‘Admissible’ S3 E5: How a UVA Law Degree Set Mike Keenan ’08 Up for Success

Mike Keenan
November 10, 2023

Local business owner Mike Keenan ’08 shares how his UVA Law degree prepared him to practice law and launch his organic juice and smoothie company, The Juice Laundry. Having attended both law school and high school with Dean Natalie Blazer ’08, this episode is packed with tips for making the most of your time in law school, advice for charting your own career path and shared memories from their time at UVA Law.


NATALIE BLAZER: One of my favorite memories from 1L year is-- I think it was the night before our civ pro exam. And you asked if we could study together. And I said sure. So I came down to your apartment. And you went into your car. And you retrieved a civ pro book from the car that was still in the shrink wrap.

MIKE KEENAN: I don't think I understood civ pro one bit until two days before the exam studying for it. And being like, oh, this is what we're talking about.

NATALIE BLAZER: Well, opening the book--

MIKE KEENAN: I didn't even know what those words meant, like civil procedure. I was just like, I don't know what this is.

NATALIE BLAZER: This is "Admissible". I'm Natalie Blazer, dean of admissions at UVA Law. Today's episode is going to be a real fun one. I can hardly contain my smile right now. Our guest today is someone I've known since I was 14 years old. Mike Keenan is a class of 2008 UVA Law alum and the co-founder and owner of the Juice Laundry, an organic juice and smoothie bar with three locations right here in Charlottesville, Virginia.

Mike previously practiced law at Hollingsworth LLP in DC and currently serves as of counsel at Schroder Brooks Law Firm, specializing in entertainment law. I'm super excited to have Mike here, not just because he's an old friend of mine but because we haven't really had an alum on the show yet who's strictly talking about their career path.

We've had a lot of alums on just because they work at the law school or I know them in some other capacity. But today, we're really focusing on the career path, coming out of UVA Law School. A bit of an extended intro today, because I feel the occasion warrants it. I have to give people background.

Mike and I met our freshman year of high school at Thomas Jefferson High School for Science and Technology in Northern Virginia. Most people call it TJ. We were great friends in high school. After TJ, Mike went South to play baseball at Emory University, while I went North to Boston College.

I do remember senior year of college. I called Mike on the phone. I had been in a months long process of applying for a Fulbright, actually, to do post-conflict research abroad. And I had just found out that even though I made it to the very last round, I didn't make it. So this was April of 2005. I called Mike. And Mike do you remember what you said when I told you I didn't get a Fulbright?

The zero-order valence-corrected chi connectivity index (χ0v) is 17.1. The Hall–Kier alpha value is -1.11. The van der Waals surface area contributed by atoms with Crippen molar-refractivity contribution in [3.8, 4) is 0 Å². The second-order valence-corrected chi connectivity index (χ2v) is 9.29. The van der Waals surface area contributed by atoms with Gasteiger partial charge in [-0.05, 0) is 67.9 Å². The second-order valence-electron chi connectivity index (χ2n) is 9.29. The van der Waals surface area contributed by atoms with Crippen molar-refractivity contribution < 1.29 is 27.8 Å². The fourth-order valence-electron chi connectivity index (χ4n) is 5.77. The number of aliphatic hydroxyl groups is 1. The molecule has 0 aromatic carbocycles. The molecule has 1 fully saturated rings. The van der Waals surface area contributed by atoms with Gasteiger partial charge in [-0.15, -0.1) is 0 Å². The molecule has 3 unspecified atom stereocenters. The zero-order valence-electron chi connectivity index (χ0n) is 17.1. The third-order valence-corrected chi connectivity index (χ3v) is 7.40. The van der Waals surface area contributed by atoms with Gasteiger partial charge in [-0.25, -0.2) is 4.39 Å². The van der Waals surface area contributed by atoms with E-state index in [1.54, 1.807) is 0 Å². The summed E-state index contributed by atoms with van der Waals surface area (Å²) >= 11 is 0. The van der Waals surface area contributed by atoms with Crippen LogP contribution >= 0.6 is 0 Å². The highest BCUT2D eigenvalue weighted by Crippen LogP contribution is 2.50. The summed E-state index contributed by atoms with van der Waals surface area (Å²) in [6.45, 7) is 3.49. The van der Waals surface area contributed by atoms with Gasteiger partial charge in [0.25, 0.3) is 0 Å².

MIKE KEENAN: That we'd be going to law school together?

NATALIE BLAZER: Yes. You said, I guess, we're both going to UVA Law then.


NATALIE BLAZER: Because we had both gotten in by then. I didn't know if we would be going at the same time, but we did.

MIKE KEENAN: And I have to say, because I always do, last man in right here. You've known for months.

NATALIE BLAZER: I had known since September

MIKE KEENAN: I had just found out, replacement student.

NATALIE BLAZER: The Last one in. Well, Mike, welcome to the show.

MIKE KEENAN: Thank you. Happy to be here.

NATALIE BLAZER: I'm going to skip the icebreaker because when you've known someone since the '90s,

MIKE KEENAN: We don't it.

NATALIE BLAZER: We don't need that. We could honestly talk about stories from law school and beyond for the whole time, but for our listeners who are out there, considering applying to UVA, Mike, I want to focus on your path from law school, through legal practice, to launching your own very successful business that's extremely popular here in Charlottesville, and now back to legal practice in some capacity while still running your small business.

MIKE KEENAN: Yeah, wild stuff.

NATALIE BLAZER: So let's start with this. Go back in your mind to 2004, 2005. What really led you to pursue law school in the first place?

MIKE KEENAN: I was not ready to get a real job is the truth of it. A lot of my friends were doing the interviews, the on campus interviews at the time. And I really had no interest and no plan. And so it was a natural-- with Cliff, my dad, being a former attorney himself, it was just the default law school and then figure it out three years from now.

NATALIE BLAZER: I actually think that's extremely common. It was definitely common back when we were applying. I think it's still common today. And usually, I tell people, if you're not really sure of the reason or you just don't want to get a job, law school is a huge undertaking. It's a huge financial investment. So what would you say to people out there who might be considering doing the same thing you did?

MIKE KEENAN: So I think I was in a relatively unique position, having a dad but also other family members who are attorneys. And so I had some understanding of what it means to be a lawyer. And I've always enjoyed writing. And so understanding that that's part of the skill set or what would be required by attending law school. I can say that I did it due to a lack of particular interest in doing anything else.